76f-Errico and Bishelany Families of Brooklyn, NY: Rita and Joe get married (late 1940s)


Rita Errico was the first cousin of Josie Muro Serrapede.  Josie’s daughter Emily Leatrice was 5 years younger than Rita.  The girls lived on the same block and grew up enjoying a very close relationship that went beyond being cousins:  Rita and Emily were sisters-in-spirit and best friends in fact all throughout childhood, adolescence and early adulthood.  Much of this was due to the very close relationship between Josie and Rita’s Mom, Elisa Scotti Errico.  Elisa was Josie’s maternal Auntie and had played an important role when Josie moved to Brooklyn from Wilmerding.

Emily’s relationship and contact with Rita and her other close cousins, the D’Agosto sisters (Lillian, Martha and Emilia) changed after her engagement.  Little by little her fiancé, Frank, and future in-laws made incremental demands on her focus and attention so that by 1953 when she gave birth to EmilyAnn, she no longer had the energy to put the effort into keeping up with her side of the family.  Because of this there was a fragmentary quality to the stories, anecdotes and memories Emily shared with EmilyAnn about her closest cousins.  Many details were glossed over but in the omission is the sense that Emily kept the best of those happy times to herself lest Frank and his family repeat themselves about who had priority over who when it came to visiting relatives.

The overview which is presented here of Rita is the best that can be done with the limited facts.  We have compiled what Emily shared with us into what we hope is a cohesive combination of memory and research results.  Should any members of the Errico or Bishelany families have additional information they may contact us and we will post an update at a future time.

Relationship Notes

Pedigree chart for Rita Errico.

Rita Errico was born on November 23, 1925 in Brooklyn, New York.  She was the youngest child of Vincenzo and Elisa (nee Scotti) Errico.  Her parents and older siblings lived in Wilmerding, Pennsylvania close to the Muro family until the early 1920s.  The family relocated to Brooklyn before 1925 and rented the apartment in a two family house owned by Vincenzo’s brother Francesco.  The Erricos lived on 65th Street in the Italian-American community of Dyker Heights. 

Rita’s siblings were: 

Theresa Errico Granese, b. 1914
Concetta Errico Garafola, b. 1915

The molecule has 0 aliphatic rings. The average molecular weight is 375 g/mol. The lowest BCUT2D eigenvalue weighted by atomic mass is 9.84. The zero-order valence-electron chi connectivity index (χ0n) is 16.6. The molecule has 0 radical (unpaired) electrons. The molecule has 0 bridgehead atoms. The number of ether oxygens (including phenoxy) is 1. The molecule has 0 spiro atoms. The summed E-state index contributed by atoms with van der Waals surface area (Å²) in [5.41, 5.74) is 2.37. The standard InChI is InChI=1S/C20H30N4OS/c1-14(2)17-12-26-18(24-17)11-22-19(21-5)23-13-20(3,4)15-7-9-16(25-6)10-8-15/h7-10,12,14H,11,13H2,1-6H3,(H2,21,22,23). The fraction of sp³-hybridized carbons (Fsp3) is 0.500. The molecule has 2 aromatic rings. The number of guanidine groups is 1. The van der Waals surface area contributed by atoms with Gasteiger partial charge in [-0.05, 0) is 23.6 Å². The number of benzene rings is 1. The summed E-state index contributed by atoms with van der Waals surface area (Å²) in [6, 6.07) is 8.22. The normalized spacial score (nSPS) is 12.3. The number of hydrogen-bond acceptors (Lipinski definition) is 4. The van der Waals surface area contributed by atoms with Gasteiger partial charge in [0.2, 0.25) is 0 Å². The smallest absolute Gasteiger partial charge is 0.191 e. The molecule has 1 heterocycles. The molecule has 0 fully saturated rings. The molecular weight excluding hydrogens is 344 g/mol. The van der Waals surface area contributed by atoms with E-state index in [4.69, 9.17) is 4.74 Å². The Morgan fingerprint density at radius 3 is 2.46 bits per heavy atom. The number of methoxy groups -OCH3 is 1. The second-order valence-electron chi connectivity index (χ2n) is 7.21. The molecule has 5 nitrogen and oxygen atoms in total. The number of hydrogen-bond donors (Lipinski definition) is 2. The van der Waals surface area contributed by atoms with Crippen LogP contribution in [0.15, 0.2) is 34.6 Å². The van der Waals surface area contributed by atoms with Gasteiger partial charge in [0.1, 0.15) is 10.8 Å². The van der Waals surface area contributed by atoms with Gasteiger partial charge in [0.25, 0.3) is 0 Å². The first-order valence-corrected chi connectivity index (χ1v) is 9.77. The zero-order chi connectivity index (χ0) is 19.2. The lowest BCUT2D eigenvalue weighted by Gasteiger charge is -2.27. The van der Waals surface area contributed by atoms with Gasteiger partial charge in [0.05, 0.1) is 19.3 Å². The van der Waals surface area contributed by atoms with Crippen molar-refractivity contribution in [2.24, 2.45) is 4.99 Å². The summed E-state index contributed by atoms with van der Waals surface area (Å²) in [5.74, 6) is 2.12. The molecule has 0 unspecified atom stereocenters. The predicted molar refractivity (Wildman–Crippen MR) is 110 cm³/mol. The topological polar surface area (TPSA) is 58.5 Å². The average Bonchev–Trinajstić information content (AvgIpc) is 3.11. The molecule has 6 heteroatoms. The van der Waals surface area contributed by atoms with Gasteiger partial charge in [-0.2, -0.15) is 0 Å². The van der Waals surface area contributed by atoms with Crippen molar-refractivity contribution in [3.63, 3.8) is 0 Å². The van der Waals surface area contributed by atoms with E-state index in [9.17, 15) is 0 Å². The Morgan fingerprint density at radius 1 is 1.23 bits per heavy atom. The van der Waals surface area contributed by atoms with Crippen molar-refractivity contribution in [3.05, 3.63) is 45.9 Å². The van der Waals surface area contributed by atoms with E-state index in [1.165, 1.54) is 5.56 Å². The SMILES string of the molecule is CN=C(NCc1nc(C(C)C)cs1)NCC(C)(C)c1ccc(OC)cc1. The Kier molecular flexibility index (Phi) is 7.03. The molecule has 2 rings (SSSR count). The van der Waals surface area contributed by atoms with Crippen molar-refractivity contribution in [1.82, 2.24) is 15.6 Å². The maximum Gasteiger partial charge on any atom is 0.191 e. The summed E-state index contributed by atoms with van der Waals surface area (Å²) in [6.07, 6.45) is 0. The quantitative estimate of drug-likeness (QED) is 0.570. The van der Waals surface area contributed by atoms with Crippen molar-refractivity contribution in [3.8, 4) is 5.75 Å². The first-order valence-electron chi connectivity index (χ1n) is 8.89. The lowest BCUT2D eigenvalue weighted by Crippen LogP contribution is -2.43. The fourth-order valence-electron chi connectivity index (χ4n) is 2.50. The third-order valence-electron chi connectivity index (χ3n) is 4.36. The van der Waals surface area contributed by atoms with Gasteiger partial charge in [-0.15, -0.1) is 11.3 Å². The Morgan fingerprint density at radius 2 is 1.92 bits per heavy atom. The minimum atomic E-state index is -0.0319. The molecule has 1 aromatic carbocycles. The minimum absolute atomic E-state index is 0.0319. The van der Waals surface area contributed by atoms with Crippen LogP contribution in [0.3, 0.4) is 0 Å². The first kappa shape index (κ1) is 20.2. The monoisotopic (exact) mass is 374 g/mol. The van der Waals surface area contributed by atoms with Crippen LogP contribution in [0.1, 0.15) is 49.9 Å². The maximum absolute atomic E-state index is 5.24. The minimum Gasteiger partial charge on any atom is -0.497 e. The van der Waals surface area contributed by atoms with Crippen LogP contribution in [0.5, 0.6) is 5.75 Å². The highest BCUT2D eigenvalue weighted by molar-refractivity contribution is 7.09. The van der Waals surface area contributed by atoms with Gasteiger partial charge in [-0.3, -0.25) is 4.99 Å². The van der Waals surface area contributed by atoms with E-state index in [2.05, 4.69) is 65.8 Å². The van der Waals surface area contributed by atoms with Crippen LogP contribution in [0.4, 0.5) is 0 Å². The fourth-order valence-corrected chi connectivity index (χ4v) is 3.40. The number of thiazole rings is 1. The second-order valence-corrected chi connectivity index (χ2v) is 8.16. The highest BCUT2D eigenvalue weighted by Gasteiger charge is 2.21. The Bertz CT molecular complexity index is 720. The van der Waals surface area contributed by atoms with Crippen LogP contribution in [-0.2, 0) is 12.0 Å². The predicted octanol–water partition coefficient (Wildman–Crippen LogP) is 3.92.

Annette (a/k/a Antoinette) Errico Mancuso, b. 1916
Matthew J. Errico, 1918-1991
Frank Errico, b. 1920
Anna Errico Mancuso, b. 1921
Filomena Errico Rabaglia, b. 1923

Rita Errico Bishelany was:

–First cousin of Josie Muro Serrapede
–First cousin 1x of Emily Leatrice Serrapede and Junior (Sammy)
–First cousin 2x of EmilyAnn

We have presented in-depth consideration of the Errico family prior to the mid-late 1940s in earlier postings.  These postings are available using the following links:

44-The Errico Family-From Wilmerding to Brooklyn 1920-1930

73-Serrapede Family in Brooklyn-Our Losses Our Gains 1940-43 Pt. 1-4

EmilyAnn’s Family Story:  How Mom’s memories of Cousin Rita became a part of my life

Mom and Dad had a beautiful bedroom suite.  It was the one part of the house that expressed Mom’s decorating sensibility and remained constant throughout the years my Dad and paternal Grandparents influenced the changing character of the other rooms in our house, especially when we had our own leather importing business.  My paternal Grandparents thought that a comfortable and welcoming image was created by Colonial American decor that would be remembered by clients visiting from South America. Mom’s eclectic mix of Asian, French and Western influences became limited to her own room. I will describe the beautiful furniture and how Mom created a place of quiet retreat there some other time.  Right now I want to focus on the times when Mom conversed with me those afternoons I sat in the chair by the bed and she rested under the covers.  The bedroom was the one place where the clutter Dad accumulated was not present.  There was a harmony in the décor and restfulness to the room that expressed Mom’s priorities and sensibility.